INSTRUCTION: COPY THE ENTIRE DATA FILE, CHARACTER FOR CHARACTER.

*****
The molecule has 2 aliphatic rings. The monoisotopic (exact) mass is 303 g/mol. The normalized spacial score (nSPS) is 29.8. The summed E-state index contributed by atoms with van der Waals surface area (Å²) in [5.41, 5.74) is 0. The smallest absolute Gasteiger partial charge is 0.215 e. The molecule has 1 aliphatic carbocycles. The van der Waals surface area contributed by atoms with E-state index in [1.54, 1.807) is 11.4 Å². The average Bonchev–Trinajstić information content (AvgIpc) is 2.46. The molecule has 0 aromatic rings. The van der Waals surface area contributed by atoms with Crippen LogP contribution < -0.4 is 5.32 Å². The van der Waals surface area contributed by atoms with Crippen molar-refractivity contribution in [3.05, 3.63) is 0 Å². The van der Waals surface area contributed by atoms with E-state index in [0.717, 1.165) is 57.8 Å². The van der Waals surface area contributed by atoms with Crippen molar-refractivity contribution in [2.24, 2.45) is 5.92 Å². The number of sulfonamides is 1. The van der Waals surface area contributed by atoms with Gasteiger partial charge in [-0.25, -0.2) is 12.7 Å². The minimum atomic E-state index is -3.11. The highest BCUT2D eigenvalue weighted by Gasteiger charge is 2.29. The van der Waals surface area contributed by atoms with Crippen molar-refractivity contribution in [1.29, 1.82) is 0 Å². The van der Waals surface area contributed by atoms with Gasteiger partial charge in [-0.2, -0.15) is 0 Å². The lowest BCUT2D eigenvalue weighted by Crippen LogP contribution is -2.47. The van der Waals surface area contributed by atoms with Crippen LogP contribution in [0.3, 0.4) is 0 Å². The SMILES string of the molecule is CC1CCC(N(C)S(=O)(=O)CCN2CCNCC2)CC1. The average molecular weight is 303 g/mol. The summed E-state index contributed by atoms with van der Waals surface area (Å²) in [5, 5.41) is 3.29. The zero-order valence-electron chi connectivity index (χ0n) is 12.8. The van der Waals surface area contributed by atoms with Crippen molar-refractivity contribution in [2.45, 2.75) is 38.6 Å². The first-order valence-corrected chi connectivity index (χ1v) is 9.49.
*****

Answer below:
The molecule has 2 aliphatic rings. The monoisotopic (exact) mass is 303 g/mol. The normalized spacial score (nSPS) is 29.8. The summed E-state index contributed by atoms with van der Waals surface area (Å²) in [5.41, 5.74) is 0. The smallest absolute Gasteiger partial charge is 0.215 e. The molecule has 1 aliphatic carbocycles. The van der Waals surface area contributed by atoms with E-state index in [1.54, 1.807) is 11.4 Å². The average Bonchev–Trinajstić information content (AvgIpc) is 2.46. The molecule has 0 aromatic rings. The van der Waals surface area contributed by atoms with Crippen LogP contribution < -0.4 is 5.32 Å². The van der Waals surface area contributed by atoms with Crippen molar-refractivity contribution in [3.05, 3.63) is 0 Å². The van der Waals surface area contributed by atoms with E-state index in [0.717, 1.165) is 57.8 Å². The van der Waals surface area contributed by atoms with Crippen molar-refractivity contribution in [2.24, 2.45) is 5.92 Å². The number of sulfonamides is 1. The van der Waals surface area contributed by atoms with Gasteiger partial charge in [-0.25, -0.2) is 12.7 Å². The minimum atomic E-state index is -3.11. The highest BCUT2D eigenvalue weighted by Gasteiger charge is 2.29. The van der Waals surface area contributed by atoms with Crippen molar-refractivity contribution in [1.29, 1.82) is 0 Å². The van der Waals surface area contributed by atoms with Gasteiger partial charge in [-0.2, -0.15) is 0 Å². The lowest BCUT2D eigenvalue weighted by Crippen LogP contribution is -2.47. The van der Waals surface area contributed by atoms with Crippen LogP contribution in [0.3, 0.4) is 0 Å². The SMILES string of the molecule is CC1CCC(N(C)S(=O)(=O)CCN2CCNCC2)CC1. The average molecular weight is 303 g/mol. The summed E-state index contributed by atoms with van der Waals surface area (Å²) in [5, 5.41) is 3.29. The zero-order valence-electron chi connectivity index (χ0n) is 12.8. The van der Waals surface area contributed by atoms with Crippen molar-refractivity contribution in [2.45, 2.75) is 38.6 Å². The first-order valence-corrected chi connectivity index (χ1v) is 9.49.